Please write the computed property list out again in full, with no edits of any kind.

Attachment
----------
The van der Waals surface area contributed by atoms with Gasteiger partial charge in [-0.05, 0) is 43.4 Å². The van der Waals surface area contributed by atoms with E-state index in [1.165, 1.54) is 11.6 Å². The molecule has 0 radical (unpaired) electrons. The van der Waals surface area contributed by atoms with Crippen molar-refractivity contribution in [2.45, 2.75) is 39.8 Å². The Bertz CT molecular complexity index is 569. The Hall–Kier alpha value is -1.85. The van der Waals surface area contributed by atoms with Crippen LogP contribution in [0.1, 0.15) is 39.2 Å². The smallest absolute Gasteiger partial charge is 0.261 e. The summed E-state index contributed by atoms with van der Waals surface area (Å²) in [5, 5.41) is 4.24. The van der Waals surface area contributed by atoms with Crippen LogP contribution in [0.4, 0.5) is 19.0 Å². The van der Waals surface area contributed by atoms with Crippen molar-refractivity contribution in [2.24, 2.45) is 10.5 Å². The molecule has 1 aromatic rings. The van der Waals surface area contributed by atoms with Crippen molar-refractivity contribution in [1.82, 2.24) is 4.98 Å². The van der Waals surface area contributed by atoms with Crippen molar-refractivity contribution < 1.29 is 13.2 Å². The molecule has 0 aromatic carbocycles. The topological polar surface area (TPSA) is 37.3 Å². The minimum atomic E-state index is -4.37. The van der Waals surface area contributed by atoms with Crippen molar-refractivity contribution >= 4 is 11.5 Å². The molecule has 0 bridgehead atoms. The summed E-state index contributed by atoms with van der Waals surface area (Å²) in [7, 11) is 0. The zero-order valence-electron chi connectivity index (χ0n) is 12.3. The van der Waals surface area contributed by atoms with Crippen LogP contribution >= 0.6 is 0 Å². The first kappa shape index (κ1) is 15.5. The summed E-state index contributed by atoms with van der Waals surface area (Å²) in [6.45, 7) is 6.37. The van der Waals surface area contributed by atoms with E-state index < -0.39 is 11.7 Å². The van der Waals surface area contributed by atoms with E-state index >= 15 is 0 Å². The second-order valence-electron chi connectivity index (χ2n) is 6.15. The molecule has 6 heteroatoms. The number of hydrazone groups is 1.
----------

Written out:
The van der Waals surface area contributed by atoms with Gasteiger partial charge in [-0.05, 0) is 43.4 Å². The van der Waals surface area contributed by atoms with E-state index in [1.165, 1.54) is 11.6 Å². The molecule has 0 radical (unpaired) electrons. The van der Waals surface area contributed by atoms with Crippen molar-refractivity contribution in [2.45, 2.75) is 39.8 Å². The Bertz CT molecular complexity index is 569. The Hall–Kier alpha value is -1.85. The van der Waals surface area contributed by atoms with Crippen LogP contribution in [0.1, 0.15) is 39.2 Å². The smallest absolute Gasteiger partial charge is 0.261 e. The summed E-state index contributed by atoms with van der Waals surface area (Å²) in [5, 5.41) is 4.24. The van der Waals surface area contributed by atoms with Crippen LogP contribution in [0.4, 0.5) is 19.0 Å². The van der Waals surface area contributed by atoms with Crippen molar-refractivity contribution in [2.24, 2.45) is 10.5 Å². The molecule has 1 aromatic rings. The van der Waals surface area contributed by atoms with Crippen molar-refractivity contribution in [1.82, 2.24) is 4.98 Å². The van der Waals surface area contributed by atoms with Crippen molar-refractivity contribution < 1.29 is 13.2 Å². The molecule has 0 aromatic carbocycles. The topological polar surface area (TPSA) is 37.3 Å². The minimum atomic E-state index is -4.37. The van der Waals surface area contributed by atoms with Crippen molar-refractivity contribution >= 4 is 11.5 Å². The molecule has 0 bridgehead atoms. The summed E-state index contributed by atoms with van der Waals surface area (Å²) in [7, 11) is 0. The zero-order valence-electron chi connectivity index (χ0n) is 12.3. The van der Waals surface area contributed by atoms with Crippen LogP contribution >= 0.6 is 0 Å². The first kappa shape index (κ1) is 15.5. The summed E-state index contributed by atoms with van der Waals surface area (Å²) in [6.45, 7) is 6.37. The van der Waals surface area contributed by atoms with E-state index < -0.39 is 11.7 Å². The van der Waals surface area contributed by atoms with E-state index >= 15 is 0 Å². The second-order valence-electron chi connectivity index (χ2n) is 6.15. The molecule has 6 heteroatoms. The number of hydrazone groups is 1.